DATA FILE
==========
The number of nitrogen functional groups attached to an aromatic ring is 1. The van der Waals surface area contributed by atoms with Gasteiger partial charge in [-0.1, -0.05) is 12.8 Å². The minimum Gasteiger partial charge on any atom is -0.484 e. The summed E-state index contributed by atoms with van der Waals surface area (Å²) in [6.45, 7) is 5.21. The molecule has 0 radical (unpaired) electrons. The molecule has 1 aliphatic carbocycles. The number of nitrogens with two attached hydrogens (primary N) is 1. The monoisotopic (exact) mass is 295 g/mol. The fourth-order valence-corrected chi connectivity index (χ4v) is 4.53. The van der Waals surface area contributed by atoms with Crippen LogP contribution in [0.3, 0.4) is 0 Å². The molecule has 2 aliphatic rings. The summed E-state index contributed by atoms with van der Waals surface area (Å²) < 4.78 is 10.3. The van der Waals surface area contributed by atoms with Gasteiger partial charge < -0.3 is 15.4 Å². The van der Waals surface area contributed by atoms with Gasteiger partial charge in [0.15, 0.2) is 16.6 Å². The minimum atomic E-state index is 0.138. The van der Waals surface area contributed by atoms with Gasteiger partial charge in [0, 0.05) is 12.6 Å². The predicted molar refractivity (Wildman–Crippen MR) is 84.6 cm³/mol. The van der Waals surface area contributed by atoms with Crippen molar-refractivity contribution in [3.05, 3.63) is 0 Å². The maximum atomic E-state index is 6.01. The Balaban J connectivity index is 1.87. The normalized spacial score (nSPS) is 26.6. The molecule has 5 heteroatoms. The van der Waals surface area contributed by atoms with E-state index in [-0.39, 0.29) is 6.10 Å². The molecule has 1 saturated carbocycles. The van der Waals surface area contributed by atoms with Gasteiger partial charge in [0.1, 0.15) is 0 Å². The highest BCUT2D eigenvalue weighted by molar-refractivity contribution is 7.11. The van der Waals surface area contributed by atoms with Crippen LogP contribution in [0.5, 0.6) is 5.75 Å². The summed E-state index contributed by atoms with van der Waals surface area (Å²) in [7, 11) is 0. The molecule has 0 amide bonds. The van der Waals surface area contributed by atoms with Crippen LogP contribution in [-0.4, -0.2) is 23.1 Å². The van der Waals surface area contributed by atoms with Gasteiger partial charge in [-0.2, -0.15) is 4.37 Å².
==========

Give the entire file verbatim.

The number of nitrogen functional groups attached to an aromatic ring is 1. The van der Waals surface area contributed by atoms with Gasteiger partial charge in [-0.1, -0.05) is 12.8 Å². The minimum Gasteiger partial charge on any atom is -0.484 e. The summed E-state index contributed by atoms with van der Waals surface area (Å²) in [6.45, 7) is 5.21. The molecule has 0 radical (unpaired) electrons. The molecule has 1 aliphatic carbocycles. The number of nitrogens with two attached hydrogens (primary N) is 1. The monoisotopic (exact) mass is 295 g/mol. The fourth-order valence-corrected chi connectivity index (χ4v) is 4.53. The van der Waals surface area contributed by atoms with Crippen LogP contribution in [0.3, 0.4) is 0 Å². The molecule has 2 aliphatic rings. The summed E-state index contributed by atoms with van der Waals surface area (Å²) < 4.78 is 10.3. The van der Waals surface area contributed by atoms with Gasteiger partial charge < -0.3 is 15.4 Å². The van der Waals surface area contributed by atoms with Gasteiger partial charge in [0.15, 0.2) is 16.6 Å². The minimum atomic E-state index is 0.138. The van der Waals surface area contributed by atoms with Gasteiger partial charge in [0, 0.05) is 12.6 Å². The predicted molar refractivity (Wildman–Crippen MR) is 84.6 cm³/mol. The van der Waals surface area contributed by atoms with Crippen molar-refractivity contribution in [3.05, 3.63) is 0 Å². The maximum atomic E-state index is 6.01. The Balaban J connectivity index is 1.87. The normalized spacial score (nSPS) is 26.6. The molecule has 5 heteroatoms. The van der Waals surface area contributed by atoms with E-state index in [-0.39, 0.29) is 6.10 Å². The molecule has 1 saturated carbocycles. The van der Waals surface area contributed by atoms with Gasteiger partial charge in [0.1, 0.15) is 0 Å². The highest BCUT2D eigenvalue weighted by molar-refractivity contribution is 7.11. The van der Waals surface area contributed by atoms with Crippen LogP contribution in [0.5, 0.6) is 5.75 Å². The summed E-state index contributed by atoms with van der Waals surface area (Å²) in [7, 11) is 0. The molecule has 0 amide bonds. The van der Waals surface area contributed by atoms with Crippen LogP contribution in [-0.4, -0.2) is 23.1 Å². The van der Waals surface area contributed by atoms with Gasteiger partial charge in [-0.2, -0.15) is 4.37 Å².